Seamanship Quotation

“In political activity, then, men sail a boundless and bottomless sea; there is neither harbour for shelter nor floor for anchorage, neither starting-place nor appointed destination.”
— from Michael Oakeshott's
Political Education” (1951)

Saturday, November 19, 2016

Being ‘not normal’ after the election of Donald Trump

I know this is no time to complain about the blahs. Life on the planet altered last week. People are disoriented; nauseated with fear; or in a rage. Meanwhile, I just want to be left alone to clean up the kitchen.

My social and, indeed, my domestic life demand that before uttering his name I repeat: “I detest Trump, his court of bigots, and all the low-lifers that poison US politics.”  All of it I’ve said, sincerely, before offering harmless, even old-hat comments about reports on post-election mental activity.

But, surely I don’t have to keep sounding-off like a hairy old radical from the Sixties before speaking freely in this mellow country. After all, what would be the point of Canada without its signature mellow ways?

My fellow Canadians insist on remaining separate from the US because they prefer our less important, calmer politics. After he first visited Ottawa nearly 8-years ago, they weren’t thrilled, as I was, by the idea of actually voting to re-elect Barack Obama. But let’s not dig up that old bone! Sarcasm is a dead weapon in the age of Twitter.

Until I watch the Senate hearings on his Cabinet nominees and hear old Red’s Inaugural Address in January, I will admit to only one common pain with you: Barack Obama was an abnormally careful and trustworthy president. But, there was never going to be a third act. So, we’re all being hurled forward into an old world: a dangerous time, without a great American in the White House.


Wednesday, November 2, 2016

Do we need to be big to be cosmopolitan political animals?

The just society has been restored. Best intentions, disciplined by fact-checkers, motivate our institutions. When we’re not on Netflix or vicariously fighting US elections, Canadians ponder Canada’s singular original flaw: being good, but too small. Canadians simply can’t shake the feeling that Canada could do so much more to save this troubled word if only it was bigger.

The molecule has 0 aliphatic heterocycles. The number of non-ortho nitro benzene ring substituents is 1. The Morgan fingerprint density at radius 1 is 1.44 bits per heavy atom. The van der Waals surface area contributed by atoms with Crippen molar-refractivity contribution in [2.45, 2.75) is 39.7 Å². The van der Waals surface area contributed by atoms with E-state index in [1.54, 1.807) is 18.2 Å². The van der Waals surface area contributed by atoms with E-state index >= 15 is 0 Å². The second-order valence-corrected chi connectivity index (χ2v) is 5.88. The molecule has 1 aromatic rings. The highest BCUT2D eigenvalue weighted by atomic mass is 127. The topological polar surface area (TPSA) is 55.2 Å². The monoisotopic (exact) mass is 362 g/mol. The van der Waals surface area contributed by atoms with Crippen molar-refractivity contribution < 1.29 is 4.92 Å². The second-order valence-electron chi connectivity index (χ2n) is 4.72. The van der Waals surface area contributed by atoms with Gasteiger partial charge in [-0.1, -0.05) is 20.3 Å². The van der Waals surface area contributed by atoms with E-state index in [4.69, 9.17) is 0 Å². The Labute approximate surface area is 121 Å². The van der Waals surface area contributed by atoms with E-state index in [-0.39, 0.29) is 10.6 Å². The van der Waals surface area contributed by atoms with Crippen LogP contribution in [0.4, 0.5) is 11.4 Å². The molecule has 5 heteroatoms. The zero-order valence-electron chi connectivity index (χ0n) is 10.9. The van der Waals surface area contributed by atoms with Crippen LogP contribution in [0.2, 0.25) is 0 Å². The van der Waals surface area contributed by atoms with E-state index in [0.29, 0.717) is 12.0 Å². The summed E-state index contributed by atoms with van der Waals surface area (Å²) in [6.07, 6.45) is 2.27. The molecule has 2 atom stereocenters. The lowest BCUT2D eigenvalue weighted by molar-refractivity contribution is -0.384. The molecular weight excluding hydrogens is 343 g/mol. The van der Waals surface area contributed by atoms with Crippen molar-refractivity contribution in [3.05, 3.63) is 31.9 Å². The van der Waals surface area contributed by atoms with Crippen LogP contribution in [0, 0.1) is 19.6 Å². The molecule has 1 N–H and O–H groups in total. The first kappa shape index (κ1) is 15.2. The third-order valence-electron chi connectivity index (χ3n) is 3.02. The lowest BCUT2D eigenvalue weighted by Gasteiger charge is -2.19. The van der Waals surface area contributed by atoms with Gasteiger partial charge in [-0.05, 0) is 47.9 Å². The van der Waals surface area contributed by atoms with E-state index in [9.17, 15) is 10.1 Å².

Happily, this problem has a gently impactful, re-calibrated century-old solution: a population target of 100 million bona-fide Canadians by 2100. Its champions most surely already own real estate in downtown Toronto and Vancouver, studied and vacation in Europe, and can’t stand America’s cussed indifference.

After putting up with more than a century of being less appealing to global risk-takers and mistreated minorities than the great happiness lady to the south, we’re now a first love, not a rebound destination. So, that old itch to be great too has found credible voices in our national politics.

Andrew Coyne gives the idea a cleared-eyed pass in his excellent column: “Increased immigration is good for Canada — and the reasons aren’t only economic”.

The target isn’t a leap of faith and wouldn’t require that much of an additional increase in annual immigration annually. We can micro-manage (high-grade) the admission of individuals keen to embrace Canada’s governing values. Coyne doesn’t try to argue that immigration will solve the emerging burden of grey dependents or increase real incomes per-capita by magically increasing our productivity. He settles on a classic liberal assertion, and a Machiavellian one:

“Ambitious countries want to grow, but growth also makes countries ambitious.”
                  
“Second, it (population target) would add to our clout in the world. We would be growing at a time when our peers are shrinking. At 100 million, current United Nations projections suggest we would be second only to the United States (it is forecast to grow to 450 million) among the G-7, vaulting past Japan, France, Germany, Italy, and the United Kingdom.”
                  
Since half of new Canadians settle now and will continue to settle in Toronto, Montreal, Vancouver and a fourth city, depending on shifting regional job prospects, Coyne is a hundred percent, half right: by 2100 Montreal and Vancouver will have joined Toronto as eminent, brutally ambitious centers of western creativity, commerce and civilization.
                  
Having the talent and problems as big as New York’s and Los Angeles’s, it is reasonable to expect that Toronto will discover in its midst truly exceptional, cosmopolitan political leaders. Visitors will study how we run things as a giant city and we’ll be more entertaining than the Fins and Norwegians.
                  
However, Canada as a nation-state and the public service in its national capital Ottawa won’t have more “clout in the world.” To put it personally, your choices of future prime ministers won’t give you added or less voice as an unregistered ‘citizen of the world’, let alone North America.
                  
This is not a good thing or, happily, the way it must always be.
                  
As a child of the Sixties, I still believe “clout in the world” is a constructive, indeed a healthy ambition--others out there will not stop seeking to have it and, often, in order to do less good.